Yesterday the Crankee Yankee (my husband) and I spent a wonderful Thanksgiving at the home of my step-daughter and her husband, and my one and only granddaughter (well, step-granddaughter–I guess that properly makes me a step-grandmother), Ava. Ava is three and a half, and is smarter than most adults I know. Thanksgiving was a day of family, grace, joy, happiness, peace, laughter and general sugar-induced mania.
Since I didn’t have children of my own, this experience in having a granddaughter is brand-new to me. I am continually amazed at how much fun it is to play with her, to listen to her chatter, and just be around her. I understand intellectually about following house rules, reinforcing her parents’ good training and consistency, good manners, etc. But in my heart and mind all I can think of is how much I love and adore this miraculous , unique and immensely wonderful little being.
Ava is interested in many things, not the least of which is her enchantment with princesses. Mind you, this is a kid who is more comfortable riding with her dad on a huge tractor than your average working farmer. She loves tomboyish things, loves dressing up, and loves trying new things. She admires the female role models in her life, including the ones on her favorite Disney shows. She understands kindness, love, courage and family values, and also is proud to have her very own chore list. Even at her tender age, she has chores to perform. It makes her feel good to be a contributing member of the family.
At one point in the day, Ava and I discovered the checkerboard in the living room, all set up with the red and black pieces neatly in position for a game. Ava took the black side, and I took the red. It wasn’t long before the game devolved into Ava chasing my pieces all over the board and taking them hostages. I looked her in the eye and said, “So…that’s how you want to play this?” She looked right back at me, eyes twinkling with mischief, and said, “Yeah.”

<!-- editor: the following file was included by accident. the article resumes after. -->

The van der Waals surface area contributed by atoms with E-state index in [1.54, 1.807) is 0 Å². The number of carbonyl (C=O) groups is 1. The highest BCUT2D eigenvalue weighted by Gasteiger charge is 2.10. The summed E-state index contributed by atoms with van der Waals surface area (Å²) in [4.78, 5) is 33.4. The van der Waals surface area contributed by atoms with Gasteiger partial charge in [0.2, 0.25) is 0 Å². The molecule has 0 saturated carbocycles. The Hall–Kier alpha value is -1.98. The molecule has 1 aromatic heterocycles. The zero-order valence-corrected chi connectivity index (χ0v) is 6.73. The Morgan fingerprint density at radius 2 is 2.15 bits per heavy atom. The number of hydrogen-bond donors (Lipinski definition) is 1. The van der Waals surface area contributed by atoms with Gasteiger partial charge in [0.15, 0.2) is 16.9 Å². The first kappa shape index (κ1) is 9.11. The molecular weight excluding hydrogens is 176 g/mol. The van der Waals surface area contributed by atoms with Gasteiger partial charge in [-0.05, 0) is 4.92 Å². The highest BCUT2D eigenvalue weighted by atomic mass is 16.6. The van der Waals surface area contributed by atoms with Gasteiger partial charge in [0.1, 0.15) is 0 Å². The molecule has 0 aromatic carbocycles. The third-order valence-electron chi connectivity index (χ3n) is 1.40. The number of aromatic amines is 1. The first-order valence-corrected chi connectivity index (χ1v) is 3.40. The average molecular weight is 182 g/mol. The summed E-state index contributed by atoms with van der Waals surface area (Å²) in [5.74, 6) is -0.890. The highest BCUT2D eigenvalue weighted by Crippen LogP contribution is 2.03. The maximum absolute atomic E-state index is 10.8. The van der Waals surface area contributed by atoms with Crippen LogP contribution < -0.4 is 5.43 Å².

What happened next turned into the game we came to call Atomic Checkers. I lined my remaining red pieces up on my side, and using my thumb and middle finger, snapped them across the board to Ava. Screeching with laughter, she winged her pieces at me until the checkerboard was empty. We raced each other to pick up the pieces, dump them on the table, then start aiming them at each other again. We finally called a truce and herded up all the surviving checkers into their bag to lick their wounds until next time. (I’m sure that some survivors of the game are still hiding under the sofa, hoping to get away in peace.)
I had the thought that maybe this isn’t proper behavior for a grandmother, even a step-grandmother. I also thought that perhaps I am not a good role model for this kid; if she didn’t think I was nuts before yesterday, she certainly must think so now. But deep in my heart (which has belonged to Ava since the day she was born), I know that a little nuttiness is good for the soul. I hope that she may come to know that not only would I do anything for her, but also that I am willing to be a big old fool in front of her. I worry less of what she will think of my Atomic Checkers game than how she will remember that her Lulu loves her beyond all measure. Again, I have absolutely no experience in parenting, and can never claim to be an expert on children. But what I do know for sure is that the purest and deepest love in my heart is for this little girl.
The Hawaiians have a lovely term to describe all people who matter to them, whether or not they are actually related. It is called ‘ohana,’ which means “extended family.” Ohana embraces all whom we love and who love us, forming a bond stronger than the circumstance of birth. We are born to our families, but those we draw into our families are as deep and as real a tie as those linked by blood.
My hope for us all is that we remember not only who we are and where we came from, but that we fully embrace and appreciate everyone in our own ohanas.